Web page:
Dil Dhadakne Do Review: Crowded and Confused, But Candid

That Zoya Akhtar is brilliant at mounting emotions on lavish urban backdrops is now part of the Hindi film industry folklore. Luck by Chance and Zindagi Na Milegi Dobara, Zoya’s previous two films, had lovely interplay of innate, mostly unexpressed human emotions in the backdrop of a breathtaking canvas. In fact, Zindagi Na Milegi Dobara (ZNMD) went on to become an urban cult film on friendship, bonding and self-realization. Dil Dhadakne Do comes at the back of the hugely successfully and much loved ZNMD and hence the expectations from the film are sky-high. Does Dil Dhadakne get your heart pumping like how ZNMD did? Sadly, the answer is in negative. Dil Dhadakne Do, albeit an honest and occasionally sincere effort in the tricky family drama/comedy genre, eventually fails to sail through and sinks without leaving much trace on your mind’s waters.

Dil Dhadakne Do Poster 2Story of a superrich, dysfunctional Punjabi family on a cruise trip, with each of its member hiding his or her own secrets, apprehensions and grievances, is an absolutely mouthwatering cocktail to serve to the Indian audiences. Let’s admit it – we love to watch big fat Indian families on the big screen that are more dramatic than Shakespearean plays and invariably end up solving all their woes, issues and conflicts towards the end. We, the average Indian moviegoers, are fascinated, if not obsessed, with visuals of families that boast of their love, bonding, values, sanskaars and what not.

Dil Dhadakne Do’s Mehras are similar to most of the Indian families that we are accustomed to see apart from the fact that this family is filthy rich and hence their problems and issues are elitist to say the least. So, Kabir Mehra, played by a surprisingly understated and classy Ranveer Singh, is terribly worried when his dad Kamal Mehra, played by Anil Kapoor, decides to sell off their family airplane! Yes, you read it right.

Apart from Anil Kapoor and Ranveer Singh who play Mehra father and son, there’s Shefali Shah as Mrs. Mehra and Priyanka Chopra as their daughter, Ayesha. Adding zingy support to this family from outside are Farhan Akhar as Priyanka Chopra’s ex-flame, Anushka Sharma as Ranveer Singh’s love interest, Rahul Bose as Priyanka’s husband, a dog called Pluto Mehra, Zarina Wahab as Rahul Bose’s mother, Manoj Pahwa and Parmeet Sethia as friends of Mehras…wait, wait, wait! Are you cursing me already for giving this long and never ending introduction of the cast? What if I tell you that I am only half done? Imagine all these characters vying for your attention throughout the almost three-hour runtime of the film!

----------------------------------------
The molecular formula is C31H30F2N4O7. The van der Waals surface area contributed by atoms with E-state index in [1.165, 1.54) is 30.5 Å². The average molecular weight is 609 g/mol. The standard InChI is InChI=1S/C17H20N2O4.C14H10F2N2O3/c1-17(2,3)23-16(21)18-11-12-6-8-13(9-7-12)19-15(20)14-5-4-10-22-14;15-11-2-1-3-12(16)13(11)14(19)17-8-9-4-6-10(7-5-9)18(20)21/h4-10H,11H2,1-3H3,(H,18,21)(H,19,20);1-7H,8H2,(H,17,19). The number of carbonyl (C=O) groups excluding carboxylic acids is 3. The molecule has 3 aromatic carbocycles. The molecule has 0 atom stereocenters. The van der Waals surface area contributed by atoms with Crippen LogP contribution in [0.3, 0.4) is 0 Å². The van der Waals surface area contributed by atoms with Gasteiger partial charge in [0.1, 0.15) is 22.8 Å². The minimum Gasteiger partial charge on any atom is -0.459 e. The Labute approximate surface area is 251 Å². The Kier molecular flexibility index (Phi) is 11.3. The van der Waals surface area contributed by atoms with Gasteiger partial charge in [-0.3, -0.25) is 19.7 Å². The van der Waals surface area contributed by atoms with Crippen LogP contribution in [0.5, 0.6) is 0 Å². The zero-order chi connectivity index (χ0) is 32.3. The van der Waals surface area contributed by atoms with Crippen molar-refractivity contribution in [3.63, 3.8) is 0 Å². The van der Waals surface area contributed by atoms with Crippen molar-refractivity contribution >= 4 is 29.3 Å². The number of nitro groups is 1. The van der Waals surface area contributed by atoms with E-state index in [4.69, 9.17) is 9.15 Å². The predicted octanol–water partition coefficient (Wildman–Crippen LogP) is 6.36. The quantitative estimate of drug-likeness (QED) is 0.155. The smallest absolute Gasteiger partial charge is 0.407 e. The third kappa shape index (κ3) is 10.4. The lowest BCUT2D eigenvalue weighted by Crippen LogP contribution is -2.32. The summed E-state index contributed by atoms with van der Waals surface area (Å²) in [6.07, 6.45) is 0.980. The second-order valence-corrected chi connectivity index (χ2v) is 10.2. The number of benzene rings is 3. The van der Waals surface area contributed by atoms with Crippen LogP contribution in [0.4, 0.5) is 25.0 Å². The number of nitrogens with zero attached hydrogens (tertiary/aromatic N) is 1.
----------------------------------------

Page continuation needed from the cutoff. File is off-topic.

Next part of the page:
Dil Dhadakne Do Still 2Dil Dhadakne Do is way too crowded for its central characters to make an everlasting impression on your mind. If ZNMD is still etched in our memories, it is primarily because of the fact that the film revolved around its three leading men and rightly so. Dil Dhadakne Do has too many characters, most of them sketches and caricatures who do not add anything substantial to overall storytelling.

To be fair to Zoya, the film has its honest moments every now and then, what if they are few and far in between. Priyanka and Ranveer’s brother-sister camaraderie is terrific and these two actors add flesh and blood to the characters they portray. Kabir and Ayesha are the two of the most ‘real’ characters in the film – you can almost feel their conflicts, laugh in their joys, relate to their plight. Anil Kapoor and Shefali Shah’s chemistry is left largely untapped except for a few stereotypical references to ‘older couple marriage issues’. Anil Kapoor’s transformation into a visibly older man with grey hair and wrinkles is eye catchy and makes you believe that time actually does fly! Farhan Akhtar has a very limited screen time and Anushka Sharma’s character always looks a complete misfit. Other support actors are effective but none of them are memorable in the truest sense of the word.

Dil Dhadakne Do raises some pertinent questions about the maneuverings of a typical Indian family and how parents, at times, unintentionally or intentionally impose their decisions on their children. The film has a very well penned but rather longish narration by Aamir Khan, who acts as a voiceover of Pluto Mehra, the only non-human member of the Mehra family. Although, the film tries hard to drive home the point that it’s critical for people to express their emotions at the right time, it itself fails to up the ante or convey the core message to the audiences at the right time. Post interval, the film meanders aimlessly on a lot of occasions, making you wonder if the principal characters’ own confusions in the films has rubbed on to the director.